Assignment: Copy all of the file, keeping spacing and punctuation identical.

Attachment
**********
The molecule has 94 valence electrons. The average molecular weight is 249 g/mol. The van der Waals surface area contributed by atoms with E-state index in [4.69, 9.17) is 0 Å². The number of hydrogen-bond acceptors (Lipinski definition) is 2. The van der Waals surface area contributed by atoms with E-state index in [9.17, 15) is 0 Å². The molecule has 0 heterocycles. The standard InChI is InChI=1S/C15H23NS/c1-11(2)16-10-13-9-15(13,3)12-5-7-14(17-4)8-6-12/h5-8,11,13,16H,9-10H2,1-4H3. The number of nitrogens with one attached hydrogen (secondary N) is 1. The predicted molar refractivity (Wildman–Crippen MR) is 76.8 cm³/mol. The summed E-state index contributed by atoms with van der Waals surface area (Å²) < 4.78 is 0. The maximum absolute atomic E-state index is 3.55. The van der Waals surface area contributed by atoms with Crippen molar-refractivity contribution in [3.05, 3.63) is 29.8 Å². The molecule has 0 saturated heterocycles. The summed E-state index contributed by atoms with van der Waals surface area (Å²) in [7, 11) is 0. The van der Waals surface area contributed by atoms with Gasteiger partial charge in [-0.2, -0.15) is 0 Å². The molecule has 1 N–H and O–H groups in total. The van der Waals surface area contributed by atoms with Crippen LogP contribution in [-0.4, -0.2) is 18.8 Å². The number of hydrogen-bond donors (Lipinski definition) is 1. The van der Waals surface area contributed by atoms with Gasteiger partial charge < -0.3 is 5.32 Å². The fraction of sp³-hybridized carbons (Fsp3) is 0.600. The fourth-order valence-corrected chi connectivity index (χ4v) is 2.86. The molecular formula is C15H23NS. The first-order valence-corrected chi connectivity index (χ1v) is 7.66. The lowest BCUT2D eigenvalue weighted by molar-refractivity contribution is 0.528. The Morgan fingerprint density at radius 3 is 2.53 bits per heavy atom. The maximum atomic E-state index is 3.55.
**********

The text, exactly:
The molecule has 94 valence electrons. The average molecular weight is 249 g/mol. The van der Waals surface area contributed by atoms with E-state index in [4.69, 9.17) is 0 Å². The number of hydrogen-bond acceptors (Lipinski definition) is 2. The van der Waals surface area contributed by atoms with E-state index in [9.17, 15) is 0 Å². The molecule has 0 heterocycles. The standard InChI is InChI=1S/C15H23NS/c1-11(2)16-10-13-9-15(13,3)12-5-7-14(17-4)8-6-12/h5-8,11,13,16H,9-10H2,1-4H3. The number of nitrogens with one attached hydrogen (secondary N) is 1. The predicted molar refractivity (Wildman–Crippen MR) is 76.8 cm³/mol. The summed E-state index contributed by atoms with van der Waals surface area (Å²) < 4.78 is 0. The maximum absolute atomic E-state index is 3.55. The van der Waals surface area contributed by atoms with Crippen molar-refractivity contribution in [3.05, 3.63) is 29.8 Å². The molecule has 0 saturated heterocycles. The summed E-state index contributed by atoms with van der Waals surface area (Å²) in [7, 11) is 0. The van der Waals surface area contributed by atoms with Gasteiger partial charge in [-0.2, -0.15) is 0 Å². The molecule has 1 N–H and O–H groups in total. The van der Waals surface area contributed by atoms with Crippen LogP contribution in [-0.4, -0.2) is 18.8 Å². The number of hydrogen-bond donors (Lipinski definition) is 1. The van der Waals surface area contributed by atoms with Gasteiger partial charge < -0.3 is 5.32 Å². The fraction of sp³-hybridized carbons (Fsp3) is 0.600. The fourth-order valence-corrected chi connectivity index (χ4v) is 2.86. The molecular formula is C15H23NS. The first-order valence-corrected chi connectivity index (χ1v) is 7.66. The lowest BCUT2D eigenvalue weighted by molar-refractivity contribution is 0.528. The Morgan fingerprint density at radius 3 is 2.53 bits per heavy atom. The maximum atomic E-state index is 3.55.